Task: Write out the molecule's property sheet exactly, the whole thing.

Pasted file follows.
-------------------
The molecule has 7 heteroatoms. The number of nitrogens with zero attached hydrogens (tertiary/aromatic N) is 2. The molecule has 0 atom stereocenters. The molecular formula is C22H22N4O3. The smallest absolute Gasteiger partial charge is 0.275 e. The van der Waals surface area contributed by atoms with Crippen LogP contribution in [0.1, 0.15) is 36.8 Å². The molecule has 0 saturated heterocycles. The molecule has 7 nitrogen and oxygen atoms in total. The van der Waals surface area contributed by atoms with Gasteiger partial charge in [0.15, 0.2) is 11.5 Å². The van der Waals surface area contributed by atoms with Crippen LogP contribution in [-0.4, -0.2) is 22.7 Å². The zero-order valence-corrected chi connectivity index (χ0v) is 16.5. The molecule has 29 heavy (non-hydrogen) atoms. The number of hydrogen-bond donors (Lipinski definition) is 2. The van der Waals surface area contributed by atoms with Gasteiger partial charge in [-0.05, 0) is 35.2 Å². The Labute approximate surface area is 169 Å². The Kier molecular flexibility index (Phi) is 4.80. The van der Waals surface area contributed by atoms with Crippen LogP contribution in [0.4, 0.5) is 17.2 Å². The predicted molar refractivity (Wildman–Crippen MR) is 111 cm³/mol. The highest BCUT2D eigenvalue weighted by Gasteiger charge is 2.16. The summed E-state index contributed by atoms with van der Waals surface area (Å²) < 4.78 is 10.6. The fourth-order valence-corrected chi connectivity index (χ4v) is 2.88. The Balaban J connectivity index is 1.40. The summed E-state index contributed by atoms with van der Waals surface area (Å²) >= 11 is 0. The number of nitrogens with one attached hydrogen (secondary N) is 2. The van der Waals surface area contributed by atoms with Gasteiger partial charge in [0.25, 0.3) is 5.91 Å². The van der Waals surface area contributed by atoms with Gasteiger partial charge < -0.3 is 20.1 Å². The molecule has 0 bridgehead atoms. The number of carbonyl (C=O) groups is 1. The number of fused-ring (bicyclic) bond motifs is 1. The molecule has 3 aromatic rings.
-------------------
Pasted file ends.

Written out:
The molecule has 7 heteroatoms. The number of nitrogens with zero attached hydrogens (tertiary/aromatic N) is 2. The molecule has 0 atom stereocenters. The molecular formula is C22H22N4O3. The smallest absolute Gasteiger partial charge is 0.275 e. The van der Waals surface area contributed by atoms with Crippen LogP contribution in [0.1, 0.15) is 36.8 Å². The molecule has 0 saturated heterocycles. The molecule has 7 nitrogen and oxygen atoms in total. The van der Waals surface area contributed by atoms with Gasteiger partial charge in [0.15, 0.2) is 11.5 Å². The van der Waals surface area contributed by atoms with Crippen LogP contribution in [-0.4, -0.2) is 22.7 Å². The zero-order valence-corrected chi connectivity index (χ0v) is 16.5. The molecule has 29 heavy (non-hydrogen) atoms. The number of hydrogen-bond donors (Lipinski definition) is 2. The van der Waals surface area contributed by atoms with Gasteiger partial charge in [-0.05, 0) is 35.2 Å². The Labute approximate surface area is 169 Å². The Kier molecular flexibility index (Phi) is 4.80. The van der Waals surface area contributed by atoms with Crippen LogP contribution in [0.4, 0.5) is 17.2 Å². The predicted molar refractivity (Wildman–Crippen MR) is 111 cm³/mol. The highest BCUT2D eigenvalue weighted by Gasteiger charge is 2.16. The summed E-state index contributed by atoms with van der Waals surface area (Å²) < 4.78 is 10.6. The fourth-order valence-corrected chi connectivity index (χ4v) is 2.88. The Balaban J connectivity index is 1.40. The summed E-state index contributed by atoms with van der Waals surface area (Å²) >= 11 is 0. The number of nitrogens with one attached hydrogen (secondary N) is 2. The van der Waals surface area contributed by atoms with Gasteiger partial charge in [0.25, 0.3) is 5.91 Å². The van der Waals surface area contributed by atoms with Gasteiger partial charge < -0.3 is 20.1 Å². The molecule has 0 bridgehead atoms. The number of carbonyl (C=O) groups is 1. The number of fused-ring (bicyclic) bond motifs is 1. The molecule has 3 aromatic rings.